SYSTOLIC MURMUR QUIZ<br />Dr. S. Aswini Kumar. MD.<br />1. This 45 year-old man has an acute onset early systolic murmur which begins with S1 and extends for a variable period but ending well before S2. It is decrescendo in configuration and best heard just medial to the apical impulse. The murmur is also associated with a precordial thrill.2. This 35 year-old female has a mid-systolic murmur beginning at a short interval after S1, and ending before S2, crescendo-decrescendo in configuration. Loudest in the second right inter-costal space and radiating along the carotid, a systolic thrill and systolic ejection click.3. This 85 year-old man has a mid-systolic murmur beginning at a short interval following S1, and ending before S2, It is crescendo-decrescendo in configuration, loudest in the second right IC space and radiating along carotid arteries, but no systolic thrill or ejection click is heard. 4. 25 year-old woman has a mid-systolic murmur introduced by an ejection click, which is best heard in the 2nd left inter-costal space of grade 5/6 intensity. It is also crescendo-decrescendo in it’s configuration, with radiation to clavicle, LPH and soft pulmonary second sound. 5. This mid-systolic murmur is loudest between left sternal edge and apex, of grade III / VI, crescendo-decrescendo in configuration. It does not radiate into the neck. The intensity increases with standing and decreases with squatting. The carotid pulse is brisk and bifid.6. A late systolic murmur beginning well after the onset of ejection and best heard between the apex and the left sternal edge. It is introduced by a non-ejection click. Click and murmur move closer to S1 on standing & valsalva and move oppositely on squatting.7. This murmur begins with S1 and continue through systole to S2. The murmur is loudest at mitral area and conducted to the axilla and back. It is associated with a systolic thrill, a soft S3, and a short diastolic rumbling murmur best heard in the left lateral decubitus position.8. This holosystolic murmur is soft, and of grade III/VI intensity. It is loudest at the left lower sternal edge, & increases in intensity upon inspiration. Associated signs include prominent "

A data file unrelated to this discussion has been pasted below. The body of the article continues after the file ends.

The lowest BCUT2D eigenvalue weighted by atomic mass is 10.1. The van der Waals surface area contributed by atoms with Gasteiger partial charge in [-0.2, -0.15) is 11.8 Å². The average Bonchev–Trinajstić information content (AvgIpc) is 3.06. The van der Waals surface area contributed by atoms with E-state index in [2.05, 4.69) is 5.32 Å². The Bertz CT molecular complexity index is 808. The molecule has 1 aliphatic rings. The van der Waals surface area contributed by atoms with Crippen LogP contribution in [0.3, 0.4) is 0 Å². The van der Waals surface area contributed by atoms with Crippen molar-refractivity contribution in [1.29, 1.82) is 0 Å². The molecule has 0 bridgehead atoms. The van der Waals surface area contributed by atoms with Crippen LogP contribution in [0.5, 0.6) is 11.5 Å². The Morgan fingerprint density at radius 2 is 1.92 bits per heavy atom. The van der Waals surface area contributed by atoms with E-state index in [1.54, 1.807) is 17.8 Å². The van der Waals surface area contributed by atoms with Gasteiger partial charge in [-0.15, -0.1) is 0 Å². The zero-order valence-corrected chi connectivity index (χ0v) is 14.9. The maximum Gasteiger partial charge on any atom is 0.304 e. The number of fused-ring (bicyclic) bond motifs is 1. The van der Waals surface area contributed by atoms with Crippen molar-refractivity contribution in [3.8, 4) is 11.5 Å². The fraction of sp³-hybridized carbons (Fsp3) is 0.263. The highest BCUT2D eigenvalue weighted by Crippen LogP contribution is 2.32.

waves in the jugular venous pulse, hepatic pulsations, and peripheral edema9. This 15 year-old boy has a holosystolic murmur which is best heard at the left lower sternal edge, accompanied by a palpable thrill along the mid-left sternal border, It does not increase during inspiration nor there are accompanying signs of tricuspid regurgitation. 10. This 45 year-old woman has an ejection systolic murmur in the second left inter-costal space, normal M1 and T1 but abnormal P2 which has a constant relationship with A2. The murmur itself was unaccompanied by any click and unassociated with any conduction. 11. The ejection systolic murmur in this 85 year-old woman is unaccompanied by any thrills or sounds. It is best heard in the second left space and not having much of a conduction elsewhere. The intensity is grade II/VI. Left para-sternal heave was conspicuous by its absence.12. This child chronically ill since childhood and turning blue and breathless while he was playing, He has got a systolic murmur that is best heard at the third space on the left side, with a very soft pulmonary component of second sound, and presence of left para-sternal heave.13. This 75 year-old man has a systolic murmur in the aortic area, grade II / VI in intensity, ejection systolic in timing and soft in nature, No conduction. His pulse was 34 and BP was 180/80. No heave in the apex beat, no heave in the left para-sternal region. Irregular large waves were observed in the neck.14. This 35 year-old woman has a ejection systolic murmur best heard in the aortic area which is localized and not associated with a thrill or an ejection sound. The BP is very high systolic and low diastolic. The apex beat is forceful and displaced outside the usual position.15. A mid-systolic murmur over the anterior part of the chest, back, and spinous processes was heard in a 25 year old man with better developed upper limbs, when compared to the lower limbs. Additional systolic as well as continuous murmurs over the lateral thoracic wall.16. In this young girl, 15 years of age an ejection systolic murmur was heard loudest high in the neck, with selective radiation into the right carotid artery. She was mentally retarded, having a peculiar facies as well as multiple congenital developmental defects.17. A 45 year-old hypertensive patient came for vague chest discomfort. An ejection systolic murmur was heard on the right second space with conduction to the carotid but without any ejection click. The absence of pulses in the left upper limb was diagnostic.<br />